Could it have gotten stranger? The parties who used to wash each other’s dirty linen publicly, joined hands ‘to protect the identity’ of the state. But the political drama took such a turn by the evening of November 21 that the grand trip ended even before starting.
No other political play involving the Delhi-appointed political governor and local unionists drew such curiosity and attention in the recent times, as did the eventful evening of November 21.
The dusk drama saw the grand grouping facing Raj Bhavan’s holidaying hitch in such a manner that resurfaced Delhi’s old school Kashmir management, almost in post-haste.
With that, the berated script of need-based clientele relationship came into play — that even made Delhi’s tested cast and crew in Kashmir as Pak Proxies.
If that is the case—as ‘proud RSS man’ and former JK speaker, Kavindra Gupta, besides BJP’s ex-Kashmir pointman Ram Madhav want one to believe—then why is New Delhi still reluctant to have a dialogue with Islamabad, given its sway over K-politics?
The question set many thinking—that too, at a time, when another spectre had ended on the political farce in Kashmir.
“For the party that sees a ‘Pakistani hand’ in everything Kashmir, this brazen charge hardly surprises anyone,” said a top NC leader on the sidelines of the presser that his party vice president addressed on war-footing on Thursday.
“BJP is so paranoid about us now that despite placing their yes men at the helm of affairs in the state, they aren’t still sure of its Kashmir handling. Like our leader said, we’re indeed living in interesting times.”
This might be the overwhelming feeling across the political sphere right now, but the way BJP is now humorously denouncing the local unionist camp with its Anti-national ‘rag tag’ politics has brought home a new understanding about its Kashmir affairs.
Amid all this, JK Governor Satyapal Malik—a seasoned politician of the Mufti Sayeed era—seems to have some (un)convincing answers under his sleeve over the entire fax storm. His no-floor-test decision to dissolve the JK Assembly—that even saw the two arch-rivals exchanging light-hearted banter on twitter—indeed made him the thick-skinned manager.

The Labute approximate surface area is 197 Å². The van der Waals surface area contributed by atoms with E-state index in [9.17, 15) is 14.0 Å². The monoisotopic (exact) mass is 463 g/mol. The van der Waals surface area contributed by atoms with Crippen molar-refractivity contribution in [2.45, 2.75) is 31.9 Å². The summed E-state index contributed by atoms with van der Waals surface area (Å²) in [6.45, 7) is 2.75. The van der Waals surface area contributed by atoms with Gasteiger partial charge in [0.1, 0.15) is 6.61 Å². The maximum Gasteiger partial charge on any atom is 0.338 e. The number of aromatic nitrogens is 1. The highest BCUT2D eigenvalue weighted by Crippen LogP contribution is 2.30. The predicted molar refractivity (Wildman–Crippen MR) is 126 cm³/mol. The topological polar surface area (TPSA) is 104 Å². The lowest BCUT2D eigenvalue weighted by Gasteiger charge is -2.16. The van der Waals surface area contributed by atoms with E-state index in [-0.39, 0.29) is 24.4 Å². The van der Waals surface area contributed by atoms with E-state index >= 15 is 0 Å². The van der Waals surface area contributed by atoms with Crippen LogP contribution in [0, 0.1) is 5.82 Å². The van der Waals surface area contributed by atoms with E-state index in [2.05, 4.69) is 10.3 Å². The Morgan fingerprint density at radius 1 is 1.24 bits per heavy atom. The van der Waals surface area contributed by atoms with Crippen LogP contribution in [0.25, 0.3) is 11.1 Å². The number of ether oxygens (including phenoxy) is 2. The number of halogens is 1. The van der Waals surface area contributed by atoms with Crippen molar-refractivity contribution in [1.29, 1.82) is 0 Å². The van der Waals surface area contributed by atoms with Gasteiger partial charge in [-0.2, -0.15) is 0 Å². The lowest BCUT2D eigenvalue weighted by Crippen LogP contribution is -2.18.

Justifying his move, Malik blamed everything under the sun, even accusing the three parties of horse-trading and harbouring unstable political ideologies.
ALSO READ: MLAs were receiving ‘terror threats’, says JK Guv Malik on decision to dissolve assembly
However, Omar Abdullah was in no mood to relent for the day, reminding many of his blogger bile days. If the two polar ideological parties like BJP and PDP can come together and float the unholy alliance, the ex-chief minister asked, then why can’t NC, PDP and Congress float a Grand Alliance?
Many such questions were raised on the day when media had a hectic field day to accommodate the barrage of bytes over JK’s new political storm.
Behind the entire spectre, many believe, was the genesis of the growing sway and aspiration of Sangh party’s ally from northern Kashmir.
As a dark horse of Kashmiri politics at the moment, Sajjad Lone recently got a shot in the arm when his “beloved uncle” and former Peoples Conference man, Muzaffar Hussain Baig expressed willingness to join a third front, if it emerges in Kashmir.
But Baig’s “pampered brat” hardly had a hunch of the soon-to-be twisting development on the political landscape of Kashmir.